Nisa is putting increased focus on service levels to retailers in what will prove to be a key year for the organisation.

With less than 200 days to go until Costcutter switches to a new supply partnership with P&H, Nisa chief executive Neil Turton told C-Store that additional investment had gone into the supply chain so that the organisation could be recognised as a “safe pair of hands” for retailers.

Additional investment has been made in delivery cages, pallets, people and vehicles, as well as more training for drivers to help them build a stronger relationship with retail customers.

“There were service difficulties for a couple of weeks in the summer, but at Christmas availability was excellent and there were high levels of satisfaction,” Turton explained. “We have been encouraging retailers not to use any other sources of supply, so we know we have to be perfect. Our service level needs to be a top priority - we’ve learned that from the summer.”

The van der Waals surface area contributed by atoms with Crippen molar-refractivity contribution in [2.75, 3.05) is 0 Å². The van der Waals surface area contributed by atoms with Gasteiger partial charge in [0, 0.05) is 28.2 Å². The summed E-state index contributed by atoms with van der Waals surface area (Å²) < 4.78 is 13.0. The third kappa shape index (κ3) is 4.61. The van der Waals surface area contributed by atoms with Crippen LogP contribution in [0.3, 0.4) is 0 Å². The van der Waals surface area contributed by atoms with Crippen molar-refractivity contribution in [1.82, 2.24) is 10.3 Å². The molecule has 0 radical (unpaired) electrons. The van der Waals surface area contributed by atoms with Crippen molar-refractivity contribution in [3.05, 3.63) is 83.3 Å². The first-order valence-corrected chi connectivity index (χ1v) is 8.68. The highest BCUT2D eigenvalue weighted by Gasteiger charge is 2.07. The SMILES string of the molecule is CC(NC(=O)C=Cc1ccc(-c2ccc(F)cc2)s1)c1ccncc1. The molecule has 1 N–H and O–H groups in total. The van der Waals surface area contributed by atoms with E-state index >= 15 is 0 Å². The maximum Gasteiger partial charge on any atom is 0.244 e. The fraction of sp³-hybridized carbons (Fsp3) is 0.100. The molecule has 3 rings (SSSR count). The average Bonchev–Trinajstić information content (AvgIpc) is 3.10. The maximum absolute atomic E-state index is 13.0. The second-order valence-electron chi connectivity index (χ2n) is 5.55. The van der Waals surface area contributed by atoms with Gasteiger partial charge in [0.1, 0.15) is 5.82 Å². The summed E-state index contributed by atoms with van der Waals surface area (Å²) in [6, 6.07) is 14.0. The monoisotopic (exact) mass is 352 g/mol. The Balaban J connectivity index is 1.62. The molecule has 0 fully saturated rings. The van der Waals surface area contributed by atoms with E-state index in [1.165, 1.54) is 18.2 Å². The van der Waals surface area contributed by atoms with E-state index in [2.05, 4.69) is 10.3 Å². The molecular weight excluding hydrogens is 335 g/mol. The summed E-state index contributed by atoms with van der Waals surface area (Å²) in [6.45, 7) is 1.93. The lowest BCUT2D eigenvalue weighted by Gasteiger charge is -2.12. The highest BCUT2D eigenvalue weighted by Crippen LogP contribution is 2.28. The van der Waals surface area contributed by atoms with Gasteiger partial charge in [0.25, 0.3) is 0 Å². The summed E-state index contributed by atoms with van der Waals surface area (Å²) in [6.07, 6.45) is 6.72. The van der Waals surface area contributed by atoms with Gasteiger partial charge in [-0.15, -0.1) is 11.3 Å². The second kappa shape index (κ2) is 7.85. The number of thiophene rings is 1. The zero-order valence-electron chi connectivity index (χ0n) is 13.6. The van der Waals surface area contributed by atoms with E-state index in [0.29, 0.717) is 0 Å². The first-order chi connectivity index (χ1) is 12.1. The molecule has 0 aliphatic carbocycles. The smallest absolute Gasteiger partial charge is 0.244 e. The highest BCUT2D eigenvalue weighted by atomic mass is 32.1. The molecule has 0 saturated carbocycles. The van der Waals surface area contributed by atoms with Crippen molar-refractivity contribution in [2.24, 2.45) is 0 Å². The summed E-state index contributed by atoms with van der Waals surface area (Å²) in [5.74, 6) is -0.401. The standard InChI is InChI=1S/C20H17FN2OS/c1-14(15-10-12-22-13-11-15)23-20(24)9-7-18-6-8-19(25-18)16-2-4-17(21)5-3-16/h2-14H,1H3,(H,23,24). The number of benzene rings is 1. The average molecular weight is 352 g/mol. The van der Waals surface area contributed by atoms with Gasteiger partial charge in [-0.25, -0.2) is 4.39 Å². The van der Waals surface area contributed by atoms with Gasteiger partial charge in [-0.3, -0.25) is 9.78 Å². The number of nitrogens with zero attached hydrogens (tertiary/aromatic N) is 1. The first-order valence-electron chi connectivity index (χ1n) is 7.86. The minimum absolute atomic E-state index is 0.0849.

He continued: “Costcutter has made some extraordinary promises on range, price and service, but there is no transition agreement between us and them, so they will be trying to move a lot of stores on day one. Retailers currently order from us, so all we need to do is to retain them. We’ve budgeted on keeping a quarter of the Costcutter business, and if our offer is right we could exceed that. As long as we’re good at our day job, we’ll be in a good position come July.”

Nisa will also be investing in new store formats, an overhaul of the Heritage own brand to increase sales from £200m to £500m, and a new promotional programme, based on research with shoppers and retailers. The group has also been restructured into two business units for symbol group and independents & specialists, the latter including a growing contribution from the McColl’s chain.

“In our five-year plan, McColl’s will be the biggest single member, but only about 15% of total business,” added Turton. “There is no need to cut budgets or head count: Nisa is growing, we’re becoming more retail-focused and consumer-driven, and we’re feeling confident.”